With less than two weeks left in the year, 2023 is virtually certain to be Earth’s hottest year on record.
What does this historic year have to do with climate change? Here are five things.
1. In 2023, global temperatures surged beyond previous records.
The first 11 months of 2023 have been the planet’s hottest since records began in the mid-1800s.
This year has a greater than 99% chance of being Earth’s hottest on record.
Global temperatures in 2023 shattered previous records for six continuous months (June to November), spanning the record-hottest boreal summer and fall seasons.
This year’s record global average temperatures reflect extreme and often dangerous heat events driven by human-caused climate change, including:
- During Earth’s single hottest month on record (July 2023), 81% of people on the planet experienced heat made more likely by human-caused climate change.
- Heat waves driven by climate change affected parts of Europe, China, the U.S., northern Africa, South America, South Asia, and Madagascar, according to World Weather Attribution.
- Led by San Juan, Puerto Rico, 45 U.S. cities experienced heat made at least 2x more likely by human-caused climate change on 50% to 98% of all summer days.
In the U.S., the average time between billion-dollar weather and climate disasters has decreased dramatically since 1980.
Extreme events like these put health and safety, livelihoods, infrastructure, and ecosystems at risk.
2. It’s not about one hot year. It’s about decades of rapid warming.
As exceptional as 2023 has been, it won’t be the last record-breaking year.
The World Meteorological Organization estimates there’s a 98% chancethat at least one of the years from 2023 to 2027 will be the hottest on record. The next five-year period (2023-2027) will almost certainly be the warmest five-year period ever recorded.
Each of these years is part of a larger trend of rapid warming since the industrial revolution kicked off a 17-decade surge in heat-trapping pollution from burning coal, oil, and natural gas. More pollution traps more heat and causes more warming.
Over the last 100 years, humans have released CO2 pollution at a far faster rate than any point in the previous 800,000 years of Earth history.
The planet has warmed far faster in the last 50 years than at any point in at least the past 2,000 years.
If warming continues at this pace, many of the extreme events and harmful impacts that people are already experiencing will worsen and bring new risks.
3. We know what’s causing rapid warming.
The main cause of rapid global warming today is heat-trapping pollution from human activities.
Climate has changed throughout Earth’s long history – including very rapidly at points in the deep past.
But the warming observed since 1850 cannot be explained by natural drivers of climate change — including El Niño, changes in the activity of the sun, and emissions from large volcanoes.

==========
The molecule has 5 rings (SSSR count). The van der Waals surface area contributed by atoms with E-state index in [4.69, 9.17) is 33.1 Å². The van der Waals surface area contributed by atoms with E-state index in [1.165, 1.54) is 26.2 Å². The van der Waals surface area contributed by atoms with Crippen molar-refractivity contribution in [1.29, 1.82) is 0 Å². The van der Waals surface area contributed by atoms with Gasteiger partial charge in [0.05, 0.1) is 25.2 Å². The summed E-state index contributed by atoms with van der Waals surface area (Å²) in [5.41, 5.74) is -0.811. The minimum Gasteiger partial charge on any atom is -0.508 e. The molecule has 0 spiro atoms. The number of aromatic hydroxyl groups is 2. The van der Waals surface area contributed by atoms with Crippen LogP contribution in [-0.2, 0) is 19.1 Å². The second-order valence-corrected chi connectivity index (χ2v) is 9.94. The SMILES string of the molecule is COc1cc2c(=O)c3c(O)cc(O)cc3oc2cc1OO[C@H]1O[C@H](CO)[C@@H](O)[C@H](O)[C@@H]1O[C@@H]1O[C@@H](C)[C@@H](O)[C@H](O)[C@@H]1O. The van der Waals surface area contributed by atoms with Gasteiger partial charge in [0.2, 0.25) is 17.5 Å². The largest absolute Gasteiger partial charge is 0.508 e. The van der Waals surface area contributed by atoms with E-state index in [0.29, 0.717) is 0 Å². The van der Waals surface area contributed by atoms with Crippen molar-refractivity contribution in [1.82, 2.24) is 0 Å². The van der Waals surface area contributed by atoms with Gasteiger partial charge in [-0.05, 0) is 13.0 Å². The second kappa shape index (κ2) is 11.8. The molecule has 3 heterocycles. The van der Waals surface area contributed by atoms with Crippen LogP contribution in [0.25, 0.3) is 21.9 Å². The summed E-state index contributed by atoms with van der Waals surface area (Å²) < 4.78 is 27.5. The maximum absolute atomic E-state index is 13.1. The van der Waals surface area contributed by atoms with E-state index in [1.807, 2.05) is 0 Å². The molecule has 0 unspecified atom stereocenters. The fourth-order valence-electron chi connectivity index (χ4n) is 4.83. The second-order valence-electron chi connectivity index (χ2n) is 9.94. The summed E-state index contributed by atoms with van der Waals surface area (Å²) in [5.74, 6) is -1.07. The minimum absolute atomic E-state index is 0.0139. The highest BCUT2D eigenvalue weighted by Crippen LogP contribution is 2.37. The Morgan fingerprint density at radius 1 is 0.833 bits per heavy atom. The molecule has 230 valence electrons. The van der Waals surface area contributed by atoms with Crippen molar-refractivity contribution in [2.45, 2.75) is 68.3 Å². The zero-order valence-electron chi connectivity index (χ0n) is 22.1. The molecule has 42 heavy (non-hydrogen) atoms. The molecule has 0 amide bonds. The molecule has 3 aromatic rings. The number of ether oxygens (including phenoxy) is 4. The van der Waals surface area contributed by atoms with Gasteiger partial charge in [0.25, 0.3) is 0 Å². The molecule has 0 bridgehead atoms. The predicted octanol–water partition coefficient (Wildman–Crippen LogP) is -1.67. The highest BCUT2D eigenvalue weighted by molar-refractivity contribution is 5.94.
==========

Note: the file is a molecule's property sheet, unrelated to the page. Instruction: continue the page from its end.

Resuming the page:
Climate models can only explain observed warming since 1850 when they include the effects of human activities — especially the increasing concentrations of heat-trapping greenhouse gas pollution.
Paired pollution and warming trends continue today. Heat-trapping carbon dioxide (CO2) pollution from burning coal, oil, and natural gas has never been higher, and the planet is hotter now than at any time in at least the last 125,000 years.
4. We know how to slow warming for a safer future.
Because we know the main cause of rapid warming, we know how to slow this trend and ensure a safer future with less warming and fewer risky extreme events: deep, rapid, and sustained reductions in heat-trapping pollution.
Moving toward clean and efficient sources of energy is key to achieving this.
According to the International Energy Agency, global carbon dioxide (CO2) pollution from the energy sector is set to peak during this decade as clean energy growth accelerates around the globe.
In the U.S., emissions of heat-trapping pollution have already fallen 12% from 2005 to 2019, partly due to burning less coal and using more renewable energy. But in order to meet national and global climate targets, this trend needs to accelerate so that emissions decrease by more than 6% per year on average.
Wind and solar energy capacity has grown while costs have dropped 70% and 90%, respectively, over the last decade.
And new laws are set to boost these trends. Solar and wind are projected to make up more than 50% of energy capacity by 2035 in 46 states.
5. Climate ambition is growing, but action is needed — and fast.
Climate impacts on health, ecosystems, and economies worsen with every bit of additional warming.
This is why nearly every country in the world agreed in 2015 to keep global warming well below 2°C (3.6°F) and was called on last week at COP28 to “transition away from fossil fuels” that cause heat-trapping pollution.
But there’s still a glaring gap between these risk-reducing targets and global climate action.
Even countries’ strongest pledges put the planet on track for between 2.5 - 2.9°C (4.5 - 5.2°F) of warming by the end of this century — far overshooting globally-agreed 1.5°C and 2°C limits.
And while there’s been progress under the Paris Agreement (pre-Paris pledges had the world on track to heat up a catastrophic 3.7°C (6.7°F) this century), far more is needed — and fast.
Cross-posted from Climate Central. Sign up for their newsletter here.